“Some old-fashioned things like fresh air and sunshine are hard to beat. In our mad rush for progress and modern improvements let's be sure we take along with us all the old-fashioned things worth while.” Laura Ingalls Wilder

Monday, February 20, 2012

Slowing Down In The Kitchen

Cooking from scratch takes timing and thinking ahead.  A well stocked pantry, freezer and cold storage room are a cooks best friend.  Getting in the habit of mentally thinking what tomorrow's dinner will be helps to make home cooking run smoothly.  I've given up the 'go to' use of my microwave oven and have opted for thawing meat the day before cooking by setting it out on a glass plate for a few hours, then putting in the fridge overnight.

That little bit of maple syrup needed for breakfast .. no longer zapped .. but put into a small stainless steel pitcher (found at a garage sale) to heat on a slow burner.  Trying to undo the quick-fix ease of microwave cooking takes a step back in time and makes for better thinking skills that have been lost with the advent of so called conveniences.   There are a lot of articles about microwave use that question its safety on food.  Learning to rely less and less on it will help better develop your cooking skills.

I leave you with this great website .. Feeding America .. it has an online collection of Early American cookbooks filled with directions and recipes for s.l.o.w. cooking and home keeping.

My current 'go to' book from the collection is 'The White House Cook Book, 1887 Edition' .. it can be found on line here to read from cover to cover.    Update .. you can download the book(s) to your Kindle according to one a comment.

A family's health is most dependent on the skills and knowledge of the household cook.  Learn, learn, cook, cook .. enjoy!




12 comments:

Dani said...

Mrs Mac - I have a feeling that if we all slowed down the preparation, cooking, eating of our food, our overall health would be a lot better too :)

Exactly what solar cooking teaches you :)

Obviate fast food in your life - it only helps your body decay faster...

Lynda said...

Great post...thanks for the web link and I just downloaded the White House Cookbook to my Kindle...FREE!

Sue said...

I was so guilty of using shortcuts that weren't the best for our health....but I've been making changes slowly and don't miss any of those "time-savers" the marketers convinced us we needed.

Mrs. Mac said...

Yes .. Dani .. I need to look into solar cooking for the summer months, I'm sure the skills developed to this method would become second nature after a bit of practice.

Lynda .. I'm glad you downloaded the book.. never thought about it .. I just visit the website (every other day;) And I have the hard copy of the White House Cook Book. Great tip!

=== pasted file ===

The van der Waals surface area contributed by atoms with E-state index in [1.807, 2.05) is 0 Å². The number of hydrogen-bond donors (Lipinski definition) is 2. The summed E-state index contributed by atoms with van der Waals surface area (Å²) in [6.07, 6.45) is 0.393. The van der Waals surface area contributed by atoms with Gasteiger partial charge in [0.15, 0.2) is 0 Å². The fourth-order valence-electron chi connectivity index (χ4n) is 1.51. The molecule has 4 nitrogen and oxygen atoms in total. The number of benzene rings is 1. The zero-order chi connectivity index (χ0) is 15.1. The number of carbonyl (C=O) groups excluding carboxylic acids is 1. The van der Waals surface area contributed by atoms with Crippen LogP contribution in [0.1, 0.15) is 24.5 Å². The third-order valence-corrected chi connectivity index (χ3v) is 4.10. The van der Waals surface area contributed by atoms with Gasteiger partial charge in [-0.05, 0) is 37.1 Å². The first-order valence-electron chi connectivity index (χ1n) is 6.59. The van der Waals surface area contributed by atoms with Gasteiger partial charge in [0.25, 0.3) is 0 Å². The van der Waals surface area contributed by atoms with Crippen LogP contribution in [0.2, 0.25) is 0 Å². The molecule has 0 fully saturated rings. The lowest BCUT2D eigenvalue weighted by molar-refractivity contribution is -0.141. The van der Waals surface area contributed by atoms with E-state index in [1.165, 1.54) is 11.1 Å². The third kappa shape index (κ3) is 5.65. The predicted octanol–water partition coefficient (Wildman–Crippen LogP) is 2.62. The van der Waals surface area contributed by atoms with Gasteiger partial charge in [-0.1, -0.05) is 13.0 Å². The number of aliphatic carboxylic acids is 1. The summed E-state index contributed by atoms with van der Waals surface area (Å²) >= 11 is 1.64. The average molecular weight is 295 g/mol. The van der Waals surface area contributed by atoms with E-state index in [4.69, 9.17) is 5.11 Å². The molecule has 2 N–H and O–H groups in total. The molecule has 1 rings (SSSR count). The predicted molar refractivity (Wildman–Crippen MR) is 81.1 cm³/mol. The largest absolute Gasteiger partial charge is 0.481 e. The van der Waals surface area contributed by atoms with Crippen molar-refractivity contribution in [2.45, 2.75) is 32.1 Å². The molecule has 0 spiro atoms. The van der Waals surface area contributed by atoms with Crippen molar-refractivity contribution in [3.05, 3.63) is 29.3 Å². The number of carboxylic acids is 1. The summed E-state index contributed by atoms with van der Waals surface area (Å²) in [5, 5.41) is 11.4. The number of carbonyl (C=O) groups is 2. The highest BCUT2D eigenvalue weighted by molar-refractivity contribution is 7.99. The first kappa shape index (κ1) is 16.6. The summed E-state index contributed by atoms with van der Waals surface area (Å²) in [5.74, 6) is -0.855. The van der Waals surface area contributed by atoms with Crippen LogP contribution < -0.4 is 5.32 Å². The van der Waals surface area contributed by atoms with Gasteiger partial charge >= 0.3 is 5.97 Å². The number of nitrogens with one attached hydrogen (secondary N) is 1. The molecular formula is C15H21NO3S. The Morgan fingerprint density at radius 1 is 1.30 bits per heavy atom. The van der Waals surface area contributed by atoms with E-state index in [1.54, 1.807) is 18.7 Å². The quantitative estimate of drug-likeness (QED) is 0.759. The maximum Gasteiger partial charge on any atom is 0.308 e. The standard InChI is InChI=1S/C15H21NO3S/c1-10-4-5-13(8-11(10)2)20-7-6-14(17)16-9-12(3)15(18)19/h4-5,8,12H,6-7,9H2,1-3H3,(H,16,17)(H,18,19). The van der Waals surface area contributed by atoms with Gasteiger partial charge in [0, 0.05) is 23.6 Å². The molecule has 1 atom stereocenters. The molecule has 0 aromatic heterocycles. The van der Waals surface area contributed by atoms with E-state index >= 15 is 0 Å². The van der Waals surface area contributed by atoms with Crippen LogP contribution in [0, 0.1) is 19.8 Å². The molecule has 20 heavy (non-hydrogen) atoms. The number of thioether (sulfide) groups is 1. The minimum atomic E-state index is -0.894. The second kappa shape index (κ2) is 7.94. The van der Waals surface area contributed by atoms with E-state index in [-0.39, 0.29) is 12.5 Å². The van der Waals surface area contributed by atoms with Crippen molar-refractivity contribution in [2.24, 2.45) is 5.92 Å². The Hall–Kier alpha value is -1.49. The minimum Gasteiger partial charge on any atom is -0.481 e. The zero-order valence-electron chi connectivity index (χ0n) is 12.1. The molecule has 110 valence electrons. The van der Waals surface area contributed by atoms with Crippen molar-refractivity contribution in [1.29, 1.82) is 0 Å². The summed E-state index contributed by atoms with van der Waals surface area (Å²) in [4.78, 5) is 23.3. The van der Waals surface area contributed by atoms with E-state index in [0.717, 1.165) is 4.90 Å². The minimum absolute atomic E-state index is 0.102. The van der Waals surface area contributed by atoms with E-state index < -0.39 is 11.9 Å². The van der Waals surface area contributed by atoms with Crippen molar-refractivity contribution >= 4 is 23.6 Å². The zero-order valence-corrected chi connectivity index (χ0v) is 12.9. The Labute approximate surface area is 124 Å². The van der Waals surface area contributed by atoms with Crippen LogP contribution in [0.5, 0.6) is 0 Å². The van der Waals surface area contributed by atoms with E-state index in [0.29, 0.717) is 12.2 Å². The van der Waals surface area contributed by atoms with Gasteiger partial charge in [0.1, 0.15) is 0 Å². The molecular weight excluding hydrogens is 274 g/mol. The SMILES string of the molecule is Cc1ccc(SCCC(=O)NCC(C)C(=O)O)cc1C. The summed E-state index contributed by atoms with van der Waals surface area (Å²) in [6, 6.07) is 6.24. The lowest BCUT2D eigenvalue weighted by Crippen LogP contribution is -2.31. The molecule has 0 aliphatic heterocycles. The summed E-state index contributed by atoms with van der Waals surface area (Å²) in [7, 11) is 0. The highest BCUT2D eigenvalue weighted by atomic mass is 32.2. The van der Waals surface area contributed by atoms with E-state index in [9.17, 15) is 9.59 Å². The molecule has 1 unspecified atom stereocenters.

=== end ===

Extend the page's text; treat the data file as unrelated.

Sue .. It's amazing to step back and observe all of the 'seen on TV' gadgets that are peddled to us right in the living room, eh? Most end up not used, broken .. and/or taking up space in the landfill.

Carol said...

I agree. Preparing food from scratch is healthier, more satisfying and there is the joy of the process. Not to mention it is so much thriftier!
I do have that cookbook on my Kindle. There are a lot of free cookbooks like that one and free homemaking books like it as well for Kindle. Another thrifty trick, as I was surprised with a Kindle as a gift.

Humble wife said...

Excellent post!! We are microwave free as of a month or two ago..and worked to ween ourselves. I love the connection and planning I am required to do because of this.

ps...I am having a cookbook giveaway for any and all that wish to enter!!

Jennifer

Felisol said...

The best housewives ever were those educated by need. My mother and her likes learned to make everything from scratch and to utilize everything nature could give them, simply because the occupying Germans took everything of value for their own troops and also for their own country for five years. Even into the fifties food, wool,cars e.t.c. were only to be bought with additional rationalization coupons. My Mom can make anything from scratch, be it made from animals, fish, wool, wood, old coats turned inside out and dyed. I know about it, because I have seen it done. Fish skin shoes I have only seen in museums though. They were not durable nor good smelling. I have all my mother's recipe books from WW2 till the eighties. Serina loves to look and try out recipes too.
A golden heritage.

Ruth Trowbridge said...

Awesome post - meat thaws fastest on a cast iron pan! no microwave for 20 years now! peace

Laurie said...

I gave up my microwave a number of years back. The only time I miss it is when we're warming up a bunch of leftovers, and have to dirty lots of pots. That looks like a great cooking link. I'll have to check it out.

Joyful said...

I too have minimized the use of the microwave. That requires planning ahead like my mom used to do and taking frozen meats out of the freezer in enough time to thaw for dinner.

Thank you for the tip on the "Feeding America" cookbook. When I click on your link I saw that the book is available in a pdf file to download to one's computer. I'll be sure to have a look!

JoyceP said...

I LOVE the White House Cookbook. I received it as a gift some years ago from a woman I used to work with. I keep trying to make the lemon drop candy recipe but it never turns out. Still, there is so much in that book -- and not enough time to try it all!

Wendy said...

that is a good point. We should really reduce our microwave use in this house. I still see people microwaving their lunches in styrofoam. Yikes.